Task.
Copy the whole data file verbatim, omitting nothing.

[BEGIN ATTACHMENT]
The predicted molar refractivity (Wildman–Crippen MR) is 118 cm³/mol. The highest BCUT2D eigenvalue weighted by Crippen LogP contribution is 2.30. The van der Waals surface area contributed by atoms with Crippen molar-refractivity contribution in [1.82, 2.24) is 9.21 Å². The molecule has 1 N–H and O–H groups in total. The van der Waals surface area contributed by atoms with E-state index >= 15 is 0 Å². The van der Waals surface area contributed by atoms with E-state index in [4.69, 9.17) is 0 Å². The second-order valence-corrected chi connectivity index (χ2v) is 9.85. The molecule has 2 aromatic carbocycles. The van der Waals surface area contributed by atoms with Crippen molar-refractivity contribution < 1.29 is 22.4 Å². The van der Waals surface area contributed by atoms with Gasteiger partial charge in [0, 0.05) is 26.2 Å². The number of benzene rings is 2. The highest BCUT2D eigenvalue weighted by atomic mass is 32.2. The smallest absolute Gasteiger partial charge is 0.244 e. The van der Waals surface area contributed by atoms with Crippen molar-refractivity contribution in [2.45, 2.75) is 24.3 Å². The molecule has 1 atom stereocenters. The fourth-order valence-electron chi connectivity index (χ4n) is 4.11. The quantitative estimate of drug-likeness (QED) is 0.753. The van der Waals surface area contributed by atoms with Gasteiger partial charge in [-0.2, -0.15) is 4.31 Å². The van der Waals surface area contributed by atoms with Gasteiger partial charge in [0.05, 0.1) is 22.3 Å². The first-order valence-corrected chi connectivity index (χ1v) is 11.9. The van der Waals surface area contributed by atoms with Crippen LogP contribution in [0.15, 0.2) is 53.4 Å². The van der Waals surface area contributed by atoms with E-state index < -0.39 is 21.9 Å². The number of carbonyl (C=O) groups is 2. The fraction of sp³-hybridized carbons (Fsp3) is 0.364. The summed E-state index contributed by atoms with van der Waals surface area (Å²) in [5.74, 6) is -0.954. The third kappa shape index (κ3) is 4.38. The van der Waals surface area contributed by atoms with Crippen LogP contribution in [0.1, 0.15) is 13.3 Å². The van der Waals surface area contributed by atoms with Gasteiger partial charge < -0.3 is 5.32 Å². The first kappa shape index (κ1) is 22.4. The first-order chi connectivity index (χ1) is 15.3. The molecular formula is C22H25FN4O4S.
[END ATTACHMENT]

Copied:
The predicted molar refractivity (Wildman–Crippen MR) is 118 cm³/mol. The highest BCUT2D eigenvalue weighted by Crippen LogP contribution is 2.30. The van der Waals surface area contributed by atoms with Crippen molar-refractivity contribution in [1.82, 2.24) is 9.21 Å². The molecule has 1 N–H and O–H groups in total. The van der Waals surface area contributed by atoms with E-state index >= 15 is 0 Å². The van der Waals surface area contributed by atoms with E-state index in [4.69, 9.17) is 0 Å². The second-order valence-corrected chi connectivity index (χ2v) is 9.85. The molecule has 2 aromatic carbocycles. The van der Waals surface area contributed by atoms with Crippen molar-refractivity contribution < 1.29 is 22.4 Å². The van der Waals surface area contributed by atoms with Gasteiger partial charge in [0, 0.05) is 26.2 Å². The number of benzene rings is 2. The highest BCUT2D eigenvalue weighted by atomic mass is 32.2. The smallest absolute Gasteiger partial charge is 0.244 e. The van der Waals surface area contributed by atoms with Crippen molar-refractivity contribution in [2.45, 2.75) is 24.3 Å². The molecule has 1 atom stereocenters. The fourth-order valence-electron chi connectivity index (χ4n) is 4.11. The quantitative estimate of drug-likeness (QED) is 0.753. The van der Waals surface area contributed by atoms with Gasteiger partial charge in [-0.2, -0.15) is 4.31 Å². The van der Waals surface area contributed by atoms with Gasteiger partial charge in [0.05, 0.1) is 22.3 Å². The first-order valence-corrected chi connectivity index (χ1v) is 11.9. The van der Waals surface area contributed by atoms with Crippen LogP contribution in [0.15, 0.2) is 53.4 Å². The van der Waals surface area contributed by atoms with E-state index < -0.39 is 21.9 Å². The number of carbonyl (C=O) groups is 2. The fraction of sp³-hybridized carbons (Fsp3) is 0.364. The summed E-state index contributed by atoms with van der Waals surface area (Å²) in [5.74, 6) is -0.954. The third kappa shape index (κ3) is 4.38. The van der Waals surface area contributed by atoms with Crippen LogP contribution in [0.1, 0.15) is 13.3 Å². The van der Waals surface area contributed by atoms with Gasteiger partial charge < -0.3 is 5.32 Å². The first kappa shape index (κ1) is 22.4. The first-order chi connectivity index (χ1) is 15.3. The molecular formula is C22H25FN4O4S.